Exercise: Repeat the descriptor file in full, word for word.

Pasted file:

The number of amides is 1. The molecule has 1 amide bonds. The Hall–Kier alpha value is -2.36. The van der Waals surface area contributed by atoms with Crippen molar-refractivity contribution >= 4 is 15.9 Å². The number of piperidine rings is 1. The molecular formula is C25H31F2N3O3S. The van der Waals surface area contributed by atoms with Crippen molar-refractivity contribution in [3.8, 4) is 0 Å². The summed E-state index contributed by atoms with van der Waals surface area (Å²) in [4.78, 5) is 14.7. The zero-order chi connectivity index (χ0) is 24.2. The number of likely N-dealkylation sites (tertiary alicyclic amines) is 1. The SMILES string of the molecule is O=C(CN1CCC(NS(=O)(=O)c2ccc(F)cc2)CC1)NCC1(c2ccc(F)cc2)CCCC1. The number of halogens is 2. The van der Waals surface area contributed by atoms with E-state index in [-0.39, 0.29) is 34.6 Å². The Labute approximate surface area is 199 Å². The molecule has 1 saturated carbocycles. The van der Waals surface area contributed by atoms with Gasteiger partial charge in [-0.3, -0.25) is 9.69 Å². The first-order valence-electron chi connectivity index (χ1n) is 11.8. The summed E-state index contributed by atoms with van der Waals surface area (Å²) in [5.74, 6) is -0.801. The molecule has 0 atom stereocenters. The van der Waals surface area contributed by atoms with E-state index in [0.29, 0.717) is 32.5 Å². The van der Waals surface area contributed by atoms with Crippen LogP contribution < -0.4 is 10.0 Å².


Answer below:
The number of amides is 1. The molecule has 1 amide bonds. The Hall–Kier alpha value is -2.36. The van der Waals surface area contributed by atoms with Crippen molar-refractivity contribution >= 4 is 15.9 Å². The number of piperidine rings is 1. The molecular formula is C25H31F2N3O3S. The van der Waals surface area contributed by atoms with Crippen molar-refractivity contribution in [3.8, 4) is 0 Å². The summed E-state index contributed by atoms with van der Waals surface area (Å²) in [4.78, 5) is 14.7. The zero-order chi connectivity index (χ0) is 24.2. The number of likely N-dealkylation sites (tertiary alicyclic amines) is 1. The SMILES string of the molecule is O=C(CN1CCC(NS(=O)(=O)c2ccc(F)cc2)CC1)NCC1(c2ccc(F)cc2)CCCC1. The number of halogens is 2. The van der Waals surface area contributed by atoms with E-state index in [-0.39, 0.29) is 34.6 Å². The Labute approximate surface area is 199 Å². The molecule has 1 saturated carbocycles. The van der Waals surface area contributed by atoms with Gasteiger partial charge in [-0.3, -0.25) is 9.69 Å². The first-order valence-electron chi connectivity index (χ1n) is 11.8. The summed E-state index contributed by atoms with van der Waals surface area (Å²) in [5.74, 6) is -0.801. The molecule has 0 atom stereocenters. The van der Waals surface area contributed by atoms with E-state index in [0.29, 0.717) is 32.5 Å². The van der Waals surface area contributed by atoms with Crippen LogP contribution < -0.4 is 10.0 Å².